He hit a 36-ball 75 while Rizwan chipped in with a 42-ball 66 to record their second win of the tournament
Multan Sultans 210 for 3 (Rossouw 75, Rizwan 66, Irshad 2-38) beat Peshawar Zalmi 154 all out (Ayub 53, Haris 40, Mir 3-22) by 56 runs
Half centuries from Rilee Rossouw and Mohammad Rizwan helped Multan Sultans cruise past Peshawar Zalmi by 56 runs. Zalmi were punished for sloppiness in the field, while Rossouw, who had an indifferent SA20, is back to the brilliant best he seems to find every year at the PSL. A 36-ball 75, including a 75-run stand in 35 balls with fellow South African David Miller, helped the Sultans amass 210, the highest score in this year's PSL. Zalmi responded brightly for the first half of the chase, especially during an electric partnership between Mohammad Haris and Saim Ayub, but lost wickets in clumps, and in the end fell well short.
Zalmi had won the toss and opted to field, but while they kept Shan Masood relatively quiet in the Powerplay, Rizwan ensured they couldn't build much pressure. When Masood, who struggled for fluency in a scratchy 25-ball 20, got squeezed down leg, Rossouw arrived and with him came immediate impetus. He picked up where he'd left off against Quetta Gladiators 48 hours ago, and for ten overs between the ninth and the 18th, each one saw at least two boundaries struck.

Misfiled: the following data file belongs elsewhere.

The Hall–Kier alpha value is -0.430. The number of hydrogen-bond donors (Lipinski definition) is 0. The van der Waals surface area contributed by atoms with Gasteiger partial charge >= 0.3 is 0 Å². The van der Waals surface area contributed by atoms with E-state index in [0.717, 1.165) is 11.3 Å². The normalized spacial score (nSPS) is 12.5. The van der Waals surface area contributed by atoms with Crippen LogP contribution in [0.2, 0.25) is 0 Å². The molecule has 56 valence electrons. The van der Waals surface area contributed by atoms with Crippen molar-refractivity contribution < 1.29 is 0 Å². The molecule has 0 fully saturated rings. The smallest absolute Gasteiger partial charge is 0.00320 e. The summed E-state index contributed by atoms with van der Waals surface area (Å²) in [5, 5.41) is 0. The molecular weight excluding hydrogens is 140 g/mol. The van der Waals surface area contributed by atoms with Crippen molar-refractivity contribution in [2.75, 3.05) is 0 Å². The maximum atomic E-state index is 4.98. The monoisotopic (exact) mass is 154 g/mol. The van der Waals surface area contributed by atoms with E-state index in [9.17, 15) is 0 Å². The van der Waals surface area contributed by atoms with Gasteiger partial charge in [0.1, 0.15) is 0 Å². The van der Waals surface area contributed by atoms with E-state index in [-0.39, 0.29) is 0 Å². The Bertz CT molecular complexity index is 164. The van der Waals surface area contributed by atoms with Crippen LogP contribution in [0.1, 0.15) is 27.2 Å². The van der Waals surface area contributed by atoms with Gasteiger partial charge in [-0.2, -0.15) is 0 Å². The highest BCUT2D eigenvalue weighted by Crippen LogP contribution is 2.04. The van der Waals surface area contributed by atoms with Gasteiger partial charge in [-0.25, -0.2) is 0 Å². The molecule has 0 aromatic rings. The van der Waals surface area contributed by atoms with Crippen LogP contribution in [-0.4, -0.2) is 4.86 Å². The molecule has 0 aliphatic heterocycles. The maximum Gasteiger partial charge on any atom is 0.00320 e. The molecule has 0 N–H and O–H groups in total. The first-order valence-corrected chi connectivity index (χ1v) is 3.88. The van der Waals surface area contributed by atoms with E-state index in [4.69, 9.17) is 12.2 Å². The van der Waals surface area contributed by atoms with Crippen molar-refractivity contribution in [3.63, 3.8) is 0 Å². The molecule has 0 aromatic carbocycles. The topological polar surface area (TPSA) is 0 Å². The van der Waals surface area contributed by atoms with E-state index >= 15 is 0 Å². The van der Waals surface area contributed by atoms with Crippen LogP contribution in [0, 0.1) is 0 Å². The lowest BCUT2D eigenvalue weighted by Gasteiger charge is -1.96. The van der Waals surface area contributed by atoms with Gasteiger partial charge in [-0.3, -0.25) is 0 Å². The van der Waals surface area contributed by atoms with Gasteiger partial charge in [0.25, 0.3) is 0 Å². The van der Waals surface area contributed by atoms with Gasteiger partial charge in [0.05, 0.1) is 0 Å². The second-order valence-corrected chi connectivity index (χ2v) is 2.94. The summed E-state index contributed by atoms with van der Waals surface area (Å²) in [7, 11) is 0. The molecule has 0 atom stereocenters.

The last 12 overs produced 149 runs, and while Rizwan and Miller were more than capable support acts, Rossouw batted like he needed no help whatsoever. No bowler was spared, even if regular misfields didn't help the Zalmi cause. At the death, the worst aspects of Wahab Riaz were also on display, overstepping twice in the 20th over and conceding 19 runs in the process.
Zalmi have a fair few entertaining hitters flanking Babar Azam, who fell early, with Sultans' golden boy Ihsanullah removing him with his first ball. It cleared the way for an exquisitely fun partnership between two of Pakistan's brightest T20 batting prospects. Haris looked every inch the Imran Nazir regeneration, slogging to all parts to keep up with the asking rate. Ayub feels a bit more classical in his shot making, though equally destructive. While Sultans allowed them pace on the ball, the duo flayed them to all parts, and by the end of the eighth over, they were 20 runs ahead of where the Sultans were at that stage.
But it's difficult to replicate Rossouw's sustained power, and the pivotal moment came in the ninth over. The fielding has been ragged at this year's PSL so far, but a lovely stop and direct hit by Abbas Afridi caught Haris out at the non-striker's end. From thereon, the Sultans never relinquished their dominance. Tom Kohler-Cadmore holed out cheaply, Ayub and Rovman Powell kept hopes alive with a flurry of fours and sixes, but then five wickets in 16 balls killed the game off entirely. The extra runs an enfeebled bowling attack allowed now felt insurmountable all of the sudden, and the last seven wickets fell for 24 runs.
Fittingly, it was Ihsanullah who bookended the wickets column, taking the last wicket just as he had the first. He backed up his magical performance on Wednesday with figures of 3 for 24 to take an early lead in the PSL wicket-takers chart, and helped give the Sultans another win - as well as another healthy net run rate boost.
Courtesy By: CricInfo.com